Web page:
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Nutrient Timing Part 1 - Pre-Workout Nutrition
This is one of the easier concepts of the nutrient timing series, but definitely not one to look over. The difference between a good choice pre-workout menu and a less than optimal menu could be the difference between dropping out of a run (or sprinting to find a porta-john) and setting a new personal best.
To simplify, the key is to keep it simple. As you can imagine, I highly recommend healthy fats, high fiber foods, and quality proteins at each meal. While these foods are great for extending our life expectancy, they aren’t the best for extending our endurance.
This is not the time for Fat or Fiber
While both nutrients are good for us, Fat and Fiber stay in the digestive tract for quite some time and are digested slowly—which is counter-productive for running since we don’t want that avocado and fiber bar bouncing around in our stomach when we’re 3 miles into the Forest Preserve on our long run.
3-4 Hours Before a Workout
At this time we should focus on nutrient dense snacks which might include:
• Fruit and Yogurt smoothie with low fat granola
• Oatmeal with brown sugar and almonds, skim milk, banana
• Low Fat Cottage Cheese, crackers, fresh grapes
• Turkey and Swiss Sandwich, Fruit, Almond Milk
• Low Fat Tuna Melt, Fruit Cup, Fat Free Yogurt
• Bowl of Cereal
30-90 Minutes Before a Workout
If it’s closer to the workout we need to simplify:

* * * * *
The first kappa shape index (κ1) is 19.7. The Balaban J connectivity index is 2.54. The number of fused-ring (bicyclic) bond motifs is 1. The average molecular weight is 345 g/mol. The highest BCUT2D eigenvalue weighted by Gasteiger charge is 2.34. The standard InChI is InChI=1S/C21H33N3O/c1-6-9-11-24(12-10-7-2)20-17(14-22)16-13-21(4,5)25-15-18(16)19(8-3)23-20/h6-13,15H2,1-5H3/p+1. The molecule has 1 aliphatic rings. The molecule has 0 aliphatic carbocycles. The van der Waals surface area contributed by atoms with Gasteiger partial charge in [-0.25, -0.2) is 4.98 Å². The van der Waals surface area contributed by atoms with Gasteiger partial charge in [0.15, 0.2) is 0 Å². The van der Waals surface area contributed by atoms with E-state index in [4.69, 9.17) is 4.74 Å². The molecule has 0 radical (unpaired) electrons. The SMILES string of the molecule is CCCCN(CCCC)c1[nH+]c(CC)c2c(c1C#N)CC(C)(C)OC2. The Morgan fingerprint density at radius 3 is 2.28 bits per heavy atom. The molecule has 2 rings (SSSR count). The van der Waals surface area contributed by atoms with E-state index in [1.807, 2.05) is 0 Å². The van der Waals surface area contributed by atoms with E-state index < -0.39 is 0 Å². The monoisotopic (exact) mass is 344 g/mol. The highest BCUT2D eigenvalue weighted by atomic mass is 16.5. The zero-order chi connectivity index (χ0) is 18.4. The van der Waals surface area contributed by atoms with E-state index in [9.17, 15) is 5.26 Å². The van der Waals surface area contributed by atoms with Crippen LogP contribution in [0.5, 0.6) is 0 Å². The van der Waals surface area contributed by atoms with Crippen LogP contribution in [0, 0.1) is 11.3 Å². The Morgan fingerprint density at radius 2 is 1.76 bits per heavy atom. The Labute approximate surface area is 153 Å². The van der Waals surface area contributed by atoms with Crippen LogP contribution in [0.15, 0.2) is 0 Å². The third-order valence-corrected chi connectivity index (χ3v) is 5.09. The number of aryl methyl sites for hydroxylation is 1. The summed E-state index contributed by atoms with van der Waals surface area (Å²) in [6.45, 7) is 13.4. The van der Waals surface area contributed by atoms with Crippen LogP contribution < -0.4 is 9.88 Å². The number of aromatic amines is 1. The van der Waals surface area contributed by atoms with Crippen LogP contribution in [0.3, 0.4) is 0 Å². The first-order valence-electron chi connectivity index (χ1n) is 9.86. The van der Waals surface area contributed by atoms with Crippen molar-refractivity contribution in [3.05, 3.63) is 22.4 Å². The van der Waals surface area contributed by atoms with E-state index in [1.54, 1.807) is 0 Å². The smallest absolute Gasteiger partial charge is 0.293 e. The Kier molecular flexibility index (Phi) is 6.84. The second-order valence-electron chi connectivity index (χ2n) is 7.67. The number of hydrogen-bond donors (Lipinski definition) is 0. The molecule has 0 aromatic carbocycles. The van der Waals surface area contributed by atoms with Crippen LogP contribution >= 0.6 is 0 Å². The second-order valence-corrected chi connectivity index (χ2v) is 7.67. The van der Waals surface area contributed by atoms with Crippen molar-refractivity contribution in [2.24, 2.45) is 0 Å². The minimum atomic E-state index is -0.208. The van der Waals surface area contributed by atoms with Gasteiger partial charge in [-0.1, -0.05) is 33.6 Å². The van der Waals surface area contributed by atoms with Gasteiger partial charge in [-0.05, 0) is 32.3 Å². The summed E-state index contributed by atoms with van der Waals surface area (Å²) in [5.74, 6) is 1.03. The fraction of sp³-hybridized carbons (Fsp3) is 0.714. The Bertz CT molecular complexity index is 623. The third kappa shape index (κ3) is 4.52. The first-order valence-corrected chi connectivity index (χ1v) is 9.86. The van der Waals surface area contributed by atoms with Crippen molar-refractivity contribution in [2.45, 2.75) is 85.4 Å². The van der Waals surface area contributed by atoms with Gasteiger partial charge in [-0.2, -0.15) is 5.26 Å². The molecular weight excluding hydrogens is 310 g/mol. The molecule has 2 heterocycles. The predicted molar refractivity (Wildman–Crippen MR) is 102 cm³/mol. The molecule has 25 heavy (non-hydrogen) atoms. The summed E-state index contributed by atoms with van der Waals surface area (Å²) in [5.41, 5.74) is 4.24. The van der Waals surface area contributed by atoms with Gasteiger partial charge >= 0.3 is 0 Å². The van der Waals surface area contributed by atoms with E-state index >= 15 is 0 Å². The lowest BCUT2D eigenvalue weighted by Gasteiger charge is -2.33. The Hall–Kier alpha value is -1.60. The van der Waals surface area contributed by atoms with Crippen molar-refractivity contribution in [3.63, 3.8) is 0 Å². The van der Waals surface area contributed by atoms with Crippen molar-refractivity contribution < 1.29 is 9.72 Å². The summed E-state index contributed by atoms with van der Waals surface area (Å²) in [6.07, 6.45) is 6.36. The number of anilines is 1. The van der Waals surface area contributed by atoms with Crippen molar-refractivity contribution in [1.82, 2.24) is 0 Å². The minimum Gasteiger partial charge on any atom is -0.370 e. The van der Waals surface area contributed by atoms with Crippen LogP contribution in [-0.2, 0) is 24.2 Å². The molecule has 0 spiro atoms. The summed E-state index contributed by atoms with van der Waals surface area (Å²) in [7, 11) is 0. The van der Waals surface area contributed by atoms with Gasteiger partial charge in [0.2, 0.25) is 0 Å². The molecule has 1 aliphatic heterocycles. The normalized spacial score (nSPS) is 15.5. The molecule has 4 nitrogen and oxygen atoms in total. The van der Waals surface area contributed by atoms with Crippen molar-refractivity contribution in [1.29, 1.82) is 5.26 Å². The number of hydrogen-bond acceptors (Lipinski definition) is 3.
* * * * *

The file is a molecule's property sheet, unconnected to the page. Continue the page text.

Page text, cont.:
• Protein Shake and Banana
• Low Fat Greek Yogurt
• Granola bar and Low Fat String Cheese
We should be topping off fluid stores in the 1-2 hours before a workout. Optimal hydration requires small frequent doses of fluids throughout the day, however to top off fluids I recommend 8-16 ounces 30-45 minutes before your workout. If you are drinking a significant amount of fluid before your workout this is ok, but try to do this at least 90 minutes prior since any extra fluids will take about an hour and a half to clear the kidneys. So... if you're guzzling water 45 minutes before the workout you could be sprinting to the bathroom mid workout.
Experiment – Every Body is Different
Some of our runners can eat a giant bowl of cereal and milk or four quarts of a whey protein concoction and tear off down the road, while others will feel queasy if they even think about a snack within 2 hours of their run. The golden rule in sports nutrition with pre-workout is to experiment to find what works best for you. If you experience issues during the event, modify by increasing the time before the run or eating more simple foods.
If you find you are consistently running out of gas toward the end of your event you may need professional help. As a Sports Dietitian I’ve seen a variety of medical and undiagnosed minor GI issues that impede athletic performance. The good news is that most nutrient timing issues can be resolved.
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